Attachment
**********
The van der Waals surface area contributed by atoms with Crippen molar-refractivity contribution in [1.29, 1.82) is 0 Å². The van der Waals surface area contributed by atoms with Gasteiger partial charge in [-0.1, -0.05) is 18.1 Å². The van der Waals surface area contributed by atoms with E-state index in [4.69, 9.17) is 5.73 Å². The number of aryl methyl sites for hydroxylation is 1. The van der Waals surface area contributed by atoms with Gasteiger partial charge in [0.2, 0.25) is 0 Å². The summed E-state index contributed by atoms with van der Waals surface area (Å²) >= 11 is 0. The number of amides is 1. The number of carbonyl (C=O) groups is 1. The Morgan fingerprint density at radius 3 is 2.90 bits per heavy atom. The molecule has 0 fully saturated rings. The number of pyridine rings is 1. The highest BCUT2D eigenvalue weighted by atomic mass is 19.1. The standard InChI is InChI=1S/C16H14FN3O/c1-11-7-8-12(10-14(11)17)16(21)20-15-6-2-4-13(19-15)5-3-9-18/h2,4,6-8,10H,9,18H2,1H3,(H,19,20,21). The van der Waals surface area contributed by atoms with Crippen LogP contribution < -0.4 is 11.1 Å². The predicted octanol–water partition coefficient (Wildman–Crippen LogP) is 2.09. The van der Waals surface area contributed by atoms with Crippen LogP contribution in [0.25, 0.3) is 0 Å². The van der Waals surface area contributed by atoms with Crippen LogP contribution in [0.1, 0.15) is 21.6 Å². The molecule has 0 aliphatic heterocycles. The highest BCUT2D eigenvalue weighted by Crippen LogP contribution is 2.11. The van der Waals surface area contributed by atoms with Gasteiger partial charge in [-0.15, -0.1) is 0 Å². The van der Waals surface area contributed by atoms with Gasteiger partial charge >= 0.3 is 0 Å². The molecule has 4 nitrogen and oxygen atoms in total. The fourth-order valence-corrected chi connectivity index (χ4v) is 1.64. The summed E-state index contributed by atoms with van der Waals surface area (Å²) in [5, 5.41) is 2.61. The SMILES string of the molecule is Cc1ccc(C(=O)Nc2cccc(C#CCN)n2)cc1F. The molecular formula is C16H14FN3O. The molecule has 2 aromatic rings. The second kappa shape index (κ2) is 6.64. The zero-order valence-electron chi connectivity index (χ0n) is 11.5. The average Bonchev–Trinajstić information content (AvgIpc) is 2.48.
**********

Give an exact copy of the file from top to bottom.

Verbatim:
The van der Waals surface area contributed by atoms with Crippen molar-refractivity contribution in [1.29, 1.82) is 0 Å². The van der Waals surface area contributed by atoms with Gasteiger partial charge in [-0.1, -0.05) is 18.1 Å². The van der Waals surface area contributed by atoms with E-state index in [4.69, 9.17) is 5.73 Å². The number of aryl methyl sites for hydroxylation is 1. The van der Waals surface area contributed by atoms with Gasteiger partial charge in [0.2, 0.25) is 0 Å². The summed E-state index contributed by atoms with van der Waals surface area (Å²) >= 11 is 0. The number of amides is 1. The number of carbonyl (C=O) groups is 1. The Morgan fingerprint density at radius 3 is 2.90 bits per heavy atom. The molecule has 0 fully saturated rings. The number of pyridine rings is 1. The highest BCUT2D eigenvalue weighted by atomic mass is 19.1. The standard InChI is InChI=1S/C16H14FN3O/c1-11-7-8-12(10-14(11)17)16(21)20-15-6-2-4-13(19-15)5-3-9-18/h2,4,6-8,10H,9,18H2,1H3,(H,19,20,21). The van der Waals surface area contributed by atoms with Crippen LogP contribution < -0.4 is 11.1 Å². The predicted octanol–water partition coefficient (Wildman–Crippen LogP) is 2.09. The van der Waals surface area contributed by atoms with Crippen LogP contribution in [0.25, 0.3) is 0 Å². The van der Waals surface area contributed by atoms with Crippen LogP contribution in [0.1, 0.15) is 21.6 Å². The molecule has 0 aliphatic heterocycles. The highest BCUT2D eigenvalue weighted by Crippen LogP contribution is 2.11. The van der Waals surface area contributed by atoms with Gasteiger partial charge in [-0.15, -0.1) is 0 Å². The van der Waals surface area contributed by atoms with Gasteiger partial charge >= 0.3 is 0 Å². The molecule has 4 nitrogen and oxygen atoms in total. The fourth-order valence-corrected chi connectivity index (χ4v) is 1.64. The summed E-state index contributed by atoms with van der Waals surface area (Å²) in [5, 5.41) is 2.61. The SMILES string of the molecule is Cc1ccc(C(=O)Nc2cccc(C#CCN)n2)cc1F. The molecular formula is C16H14FN3O. The molecule has 2 aromatic rings. The second kappa shape index (κ2) is 6.64. The zero-order valence-electron chi connectivity index (χ0n) is 11.5. The average Bonchev–Trinajstić information content (AvgIpc) is 2.48.